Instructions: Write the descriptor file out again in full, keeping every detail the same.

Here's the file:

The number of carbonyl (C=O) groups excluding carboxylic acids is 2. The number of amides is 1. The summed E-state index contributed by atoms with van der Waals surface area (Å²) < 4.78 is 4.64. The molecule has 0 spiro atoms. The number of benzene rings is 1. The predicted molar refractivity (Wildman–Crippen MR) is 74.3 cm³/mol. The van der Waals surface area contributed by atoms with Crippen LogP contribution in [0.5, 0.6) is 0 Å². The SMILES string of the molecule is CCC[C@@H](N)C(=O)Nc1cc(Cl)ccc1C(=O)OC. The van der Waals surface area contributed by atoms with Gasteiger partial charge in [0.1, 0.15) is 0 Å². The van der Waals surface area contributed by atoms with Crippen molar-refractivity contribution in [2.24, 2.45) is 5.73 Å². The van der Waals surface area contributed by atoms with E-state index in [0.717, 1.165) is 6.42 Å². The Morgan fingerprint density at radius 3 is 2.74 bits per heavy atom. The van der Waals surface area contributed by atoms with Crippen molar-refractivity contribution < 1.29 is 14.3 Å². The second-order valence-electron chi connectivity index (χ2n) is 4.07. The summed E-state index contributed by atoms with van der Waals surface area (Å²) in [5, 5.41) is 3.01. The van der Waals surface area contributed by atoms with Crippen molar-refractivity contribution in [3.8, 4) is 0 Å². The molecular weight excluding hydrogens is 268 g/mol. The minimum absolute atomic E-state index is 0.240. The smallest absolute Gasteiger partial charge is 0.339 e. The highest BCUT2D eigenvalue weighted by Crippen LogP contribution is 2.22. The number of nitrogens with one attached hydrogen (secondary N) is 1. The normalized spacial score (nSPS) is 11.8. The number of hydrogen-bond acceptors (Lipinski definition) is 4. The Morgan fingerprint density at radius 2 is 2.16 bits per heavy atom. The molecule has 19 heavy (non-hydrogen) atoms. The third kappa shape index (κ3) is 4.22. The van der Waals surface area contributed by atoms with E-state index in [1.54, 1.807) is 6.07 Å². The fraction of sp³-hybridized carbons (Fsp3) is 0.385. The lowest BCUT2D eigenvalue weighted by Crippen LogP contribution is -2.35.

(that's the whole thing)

The number of carbonyl (C=O) groups excluding carboxylic acids is 2. The number of amides is 1. The summed E-state index contributed by atoms with van der Waals surface area (Å²) < 4.78 is 4.64. The molecule has 0 spiro atoms. The number of benzene rings is 1. The predicted molar refractivity (Wildman–Crippen MR) is 74.3 cm³/mol. The van der Waals surface area contributed by atoms with Crippen LogP contribution in [0.5, 0.6) is 0 Å². The SMILES string of the molecule is CCC[C@@H](N)C(=O)Nc1cc(Cl)ccc1C(=O)OC. The van der Waals surface area contributed by atoms with Gasteiger partial charge in [0.1, 0.15) is 0 Å². The van der Waals surface area contributed by atoms with Crippen molar-refractivity contribution in [2.24, 2.45) is 5.73 Å². The van der Waals surface area contributed by atoms with E-state index in [0.717, 1.165) is 6.42 Å². The Morgan fingerprint density at radius 3 is 2.74 bits per heavy atom. The van der Waals surface area contributed by atoms with Crippen molar-refractivity contribution < 1.29 is 14.3 Å². The second-order valence-electron chi connectivity index (χ2n) is 4.07. The summed E-state index contributed by atoms with van der Waals surface area (Å²) in [5, 5.41) is 3.01. The van der Waals surface area contributed by atoms with Crippen molar-refractivity contribution in [3.8, 4) is 0 Å². The molecular weight excluding hydrogens is 268 g/mol. The minimum absolute atomic E-state index is 0.240. The smallest absolute Gasteiger partial charge is 0.339 e. The highest BCUT2D eigenvalue weighted by Crippen LogP contribution is 2.22. The number of nitrogens with one attached hydrogen (secondary N) is 1. The normalized spacial score (nSPS) is 11.8. The number of hydrogen-bond acceptors (Lipinski definition) is 4. The Morgan fingerprint density at radius 2 is 2.16 bits per heavy atom. The molecule has 19 heavy (non-hydrogen) atoms. The third kappa shape index (κ3) is 4.22. The van der Waals surface area contributed by atoms with E-state index in [1.54, 1.807) is 6.07 Å². The fraction of sp³-hybridized carbons (Fsp3) is 0.385. The lowest BCUT2D eigenvalue weighted by Crippen LogP contribution is -2.35.